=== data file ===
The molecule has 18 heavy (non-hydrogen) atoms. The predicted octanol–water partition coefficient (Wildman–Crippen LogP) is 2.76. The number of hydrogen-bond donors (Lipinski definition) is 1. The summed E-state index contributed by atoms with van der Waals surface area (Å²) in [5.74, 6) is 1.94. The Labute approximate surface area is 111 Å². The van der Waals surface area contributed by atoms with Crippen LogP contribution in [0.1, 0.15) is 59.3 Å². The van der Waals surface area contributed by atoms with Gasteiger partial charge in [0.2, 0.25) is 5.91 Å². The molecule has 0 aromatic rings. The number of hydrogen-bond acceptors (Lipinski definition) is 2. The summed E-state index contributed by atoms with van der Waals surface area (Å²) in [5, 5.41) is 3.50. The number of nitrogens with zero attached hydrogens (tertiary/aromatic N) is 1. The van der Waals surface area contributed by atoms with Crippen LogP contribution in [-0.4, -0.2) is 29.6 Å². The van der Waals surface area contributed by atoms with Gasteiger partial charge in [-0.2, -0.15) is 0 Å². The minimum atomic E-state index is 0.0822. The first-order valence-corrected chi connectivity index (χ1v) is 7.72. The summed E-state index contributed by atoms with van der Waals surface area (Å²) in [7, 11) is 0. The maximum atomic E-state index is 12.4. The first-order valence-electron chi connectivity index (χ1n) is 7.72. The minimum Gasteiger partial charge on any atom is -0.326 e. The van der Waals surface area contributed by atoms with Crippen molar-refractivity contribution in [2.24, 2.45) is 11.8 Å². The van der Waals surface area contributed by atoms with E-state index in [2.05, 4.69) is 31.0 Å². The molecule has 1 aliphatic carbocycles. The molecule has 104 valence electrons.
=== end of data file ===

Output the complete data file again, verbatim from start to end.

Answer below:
The molecule has 18 heavy (non-hydrogen) atoms. The predicted octanol–water partition coefficient (Wildman–Crippen LogP) is 2.76. The number of hydrogen-bond donors (Lipinski definition) is 1. The summed E-state index contributed by atoms with van der Waals surface area (Å²) in [5.74, 6) is 1.94. The Labute approximate surface area is 111 Å². The van der Waals surface area contributed by atoms with Crippen LogP contribution in [0.1, 0.15) is 59.3 Å². The van der Waals surface area contributed by atoms with Gasteiger partial charge in [0.2, 0.25) is 5.91 Å². The molecule has 0 aromatic rings. The number of hydrogen-bond acceptors (Lipinski definition) is 2. The summed E-state index contributed by atoms with van der Waals surface area (Å²) in [5, 5.41) is 3.50. The number of nitrogens with zero attached hydrogens (tertiary/aromatic N) is 1. The van der Waals surface area contributed by atoms with Crippen LogP contribution in [-0.4, -0.2) is 29.6 Å². The van der Waals surface area contributed by atoms with Gasteiger partial charge in [-0.2, -0.15) is 0 Å². The minimum atomic E-state index is 0.0822. The first-order valence-corrected chi connectivity index (χ1v) is 7.72. The summed E-state index contributed by atoms with van der Waals surface area (Å²) in [7, 11) is 0. The maximum atomic E-state index is 12.4. The first-order valence-electron chi connectivity index (χ1n) is 7.72. The minimum Gasteiger partial charge on any atom is -0.326 e. The van der Waals surface area contributed by atoms with Crippen molar-refractivity contribution in [2.24, 2.45) is 11.8 Å². The van der Waals surface area contributed by atoms with E-state index in [2.05, 4.69) is 31.0 Å². The molecule has 1 aliphatic carbocycles. The molecule has 104 valence electrons.